Contador keeps Volta a Catalunya hopes alive on La Molina

Sitting seventh overall at the Volta a Catalunya after a mountainous stage 3, Alberto Contador was content with his ride and his form Wednesday, but acknowledges that he has a lot of ground to make up yet should he hope to battle for the GC win.

The Trek-Segafredo rider crested La Molina with a small group of GC favourites and crossed the finish line three seconds behind stage winner Alejandro Valverde (Movistar) and runner-up Dan Martin (Quick-Step Floors), on the same time as race leader Tejay van Garderen (BMC Racing). With four stages left to race, Contador is 1:13 down on the overall leaderboard.

That's exactly the gap BMC had over Trek-Segafredo in the stage 2 team time trial. At an unusually long 41.3km, the TTT was always going to have a huge impact on the race, and so, all things considered, Contador sounded pleased with the current state of affairs after Wednesday's stage.

"I have been well, I have had good sensations, although it has been a stage in which we have gone relatively calm," he said. "It is true that in the last two passes over La Molina they have put a good rhythm on the climb, but it is very little demanding and in many places there was a strong headwind, which made very comfortable to be in the wheel.

"At the final, in the sprint, I tried to make a good finish, but I knew it was a complicated one for me. In addition, we did the last kilometres quite calm and that lets the explosive people take air and they can be faster than me. Now the important thing is to recover and think about tomorrow."

Indeed, punchy Valverde and Martin jumped clear only in the closing moments of the highly controlled final climb, where longer-range attempts like those of Darwin Atapuma (UAE Team Emirates) and Carlos Verona (Orica-Scott) were quickly reeled in. Finishing just behind the stage winner was more or a less a successful day's outing for Contador, but he needs to actually gain time and preferably some bonus seconds as well to move up the leaderboard. A climber-friendly stage 5 looks to be the best option left.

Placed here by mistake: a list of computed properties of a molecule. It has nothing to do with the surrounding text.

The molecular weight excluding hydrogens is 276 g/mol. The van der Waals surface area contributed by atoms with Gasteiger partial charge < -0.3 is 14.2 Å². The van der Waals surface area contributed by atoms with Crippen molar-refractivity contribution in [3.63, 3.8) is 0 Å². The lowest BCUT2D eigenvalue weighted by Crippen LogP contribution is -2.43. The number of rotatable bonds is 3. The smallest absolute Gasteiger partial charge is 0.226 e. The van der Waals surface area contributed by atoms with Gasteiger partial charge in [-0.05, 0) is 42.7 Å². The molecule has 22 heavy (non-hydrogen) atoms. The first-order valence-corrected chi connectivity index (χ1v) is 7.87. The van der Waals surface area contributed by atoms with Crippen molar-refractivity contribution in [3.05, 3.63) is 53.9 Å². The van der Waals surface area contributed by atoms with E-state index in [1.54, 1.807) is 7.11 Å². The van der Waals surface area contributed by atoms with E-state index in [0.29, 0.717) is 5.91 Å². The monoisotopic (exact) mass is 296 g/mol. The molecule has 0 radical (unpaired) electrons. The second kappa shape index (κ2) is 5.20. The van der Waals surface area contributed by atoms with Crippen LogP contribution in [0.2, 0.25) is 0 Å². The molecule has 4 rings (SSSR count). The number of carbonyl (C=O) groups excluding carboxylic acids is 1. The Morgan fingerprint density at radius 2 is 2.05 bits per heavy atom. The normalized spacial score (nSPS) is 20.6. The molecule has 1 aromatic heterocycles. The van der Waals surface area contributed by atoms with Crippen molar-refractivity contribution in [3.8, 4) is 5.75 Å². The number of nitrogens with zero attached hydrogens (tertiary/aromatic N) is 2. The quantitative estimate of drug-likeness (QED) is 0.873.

"There is no doubt, Friday will be the most decisive stage," Contador said. "If the profile corresponds to the reality, it seems that the last climb is really hard and will make differences. Big enough to fight for the GC? It's complicated because there are riders ahead with a lot of time."

With his deficit over a minute and dwindling opportunities to make up ground, Contador will need everything to go his way, but he at least sounds confident that his team will be there for him, saying of their work Wednesday, "Very good, impressive, being around me as always.

"With Jarlinson we wanted to put one more point of intensity, but there was a lot of headwind and it was quite simple to go on the wheel. In the end this punished the legs a little more and that is also a goal."


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Dane has been a sports writer and editor for many years, and makes a return to Cyclingnews as a contributor in 2022. He has a Bachelor of Arts degree from the University of Virginia.